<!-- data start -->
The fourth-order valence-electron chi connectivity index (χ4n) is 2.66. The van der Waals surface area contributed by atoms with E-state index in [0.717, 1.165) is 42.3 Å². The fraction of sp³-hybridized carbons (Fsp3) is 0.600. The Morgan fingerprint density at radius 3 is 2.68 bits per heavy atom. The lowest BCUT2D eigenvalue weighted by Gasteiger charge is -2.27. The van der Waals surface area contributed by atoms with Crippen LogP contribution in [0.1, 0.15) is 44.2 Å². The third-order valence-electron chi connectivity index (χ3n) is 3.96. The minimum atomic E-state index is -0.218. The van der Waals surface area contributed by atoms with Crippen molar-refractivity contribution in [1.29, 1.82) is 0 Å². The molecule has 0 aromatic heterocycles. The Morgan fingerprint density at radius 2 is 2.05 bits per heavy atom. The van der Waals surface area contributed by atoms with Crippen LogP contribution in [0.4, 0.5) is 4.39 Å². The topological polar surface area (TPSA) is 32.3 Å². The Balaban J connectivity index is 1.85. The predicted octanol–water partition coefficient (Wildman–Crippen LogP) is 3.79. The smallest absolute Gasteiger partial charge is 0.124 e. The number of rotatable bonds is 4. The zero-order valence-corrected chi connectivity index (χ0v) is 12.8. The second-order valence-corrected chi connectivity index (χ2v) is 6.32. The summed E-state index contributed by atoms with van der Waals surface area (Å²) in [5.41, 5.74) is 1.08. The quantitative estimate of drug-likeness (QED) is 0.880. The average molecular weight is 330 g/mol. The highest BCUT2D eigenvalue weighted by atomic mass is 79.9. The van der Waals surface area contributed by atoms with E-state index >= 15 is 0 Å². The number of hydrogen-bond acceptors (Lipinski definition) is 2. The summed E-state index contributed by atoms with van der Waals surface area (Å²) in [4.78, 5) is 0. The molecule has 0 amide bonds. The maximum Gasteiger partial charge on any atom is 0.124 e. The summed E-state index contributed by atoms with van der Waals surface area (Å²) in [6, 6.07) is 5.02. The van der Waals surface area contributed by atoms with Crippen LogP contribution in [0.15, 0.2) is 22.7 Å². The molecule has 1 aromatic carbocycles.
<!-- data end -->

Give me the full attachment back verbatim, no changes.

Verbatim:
The fourth-order valence-electron chi connectivity index (χ4n) is 2.66. The van der Waals surface area contributed by atoms with E-state index in [0.717, 1.165) is 42.3 Å². The fraction of sp³-hybridized carbons (Fsp3) is 0.600. The Morgan fingerprint density at radius 3 is 2.68 bits per heavy atom. The lowest BCUT2D eigenvalue weighted by Gasteiger charge is -2.27. The van der Waals surface area contributed by atoms with Crippen LogP contribution in [0.1, 0.15) is 44.2 Å². The third-order valence-electron chi connectivity index (χ3n) is 3.96. The minimum atomic E-state index is -0.218. The van der Waals surface area contributed by atoms with Crippen molar-refractivity contribution in [1.29, 1.82) is 0 Å². The molecule has 0 aromatic heterocycles. The Morgan fingerprint density at radius 2 is 2.05 bits per heavy atom. The van der Waals surface area contributed by atoms with Crippen LogP contribution in [0.4, 0.5) is 4.39 Å². The topological polar surface area (TPSA) is 32.3 Å². The Balaban J connectivity index is 1.85. The predicted octanol–water partition coefficient (Wildman–Crippen LogP) is 3.79. The smallest absolute Gasteiger partial charge is 0.124 e. The number of rotatable bonds is 4. The zero-order valence-corrected chi connectivity index (χ0v) is 12.8. The second-order valence-corrected chi connectivity index (χ2v) is 6.32. The summed E-state index contributed by atoms with van der Waals surface area (Å²) in [5.41, 5.74) is 1.08. The quantitative estimate of drug-likeness (QED) is 0.880. The average molecular weight is 330 g/mol. The highest BCUT2D eigenvalue weighted by atomic mass is 79.9. The van der Waals surface area contributed by atoms with E-state index >= 15 is 0 Å². The number of hydrogen-bond acceptors (Lipinski definition) is 2. The summed E-state index contributed by atoms with van der Waals surface area (Å²) in [4.78, 5) is 0. The molecule has 0 amide bonds. The maximum Gasteiger partial charge on any atom is 0.124 e. The summed E-state index contributed by atoms with van der Waals surface area (Å²) in [6, 6.07) is 5.02. The van der Waals surface area contributed by atoms with Crippen LogP contribution in [0.15, 0.2) is 22.7 Å². The molecule has 1 aromatic carbocycles.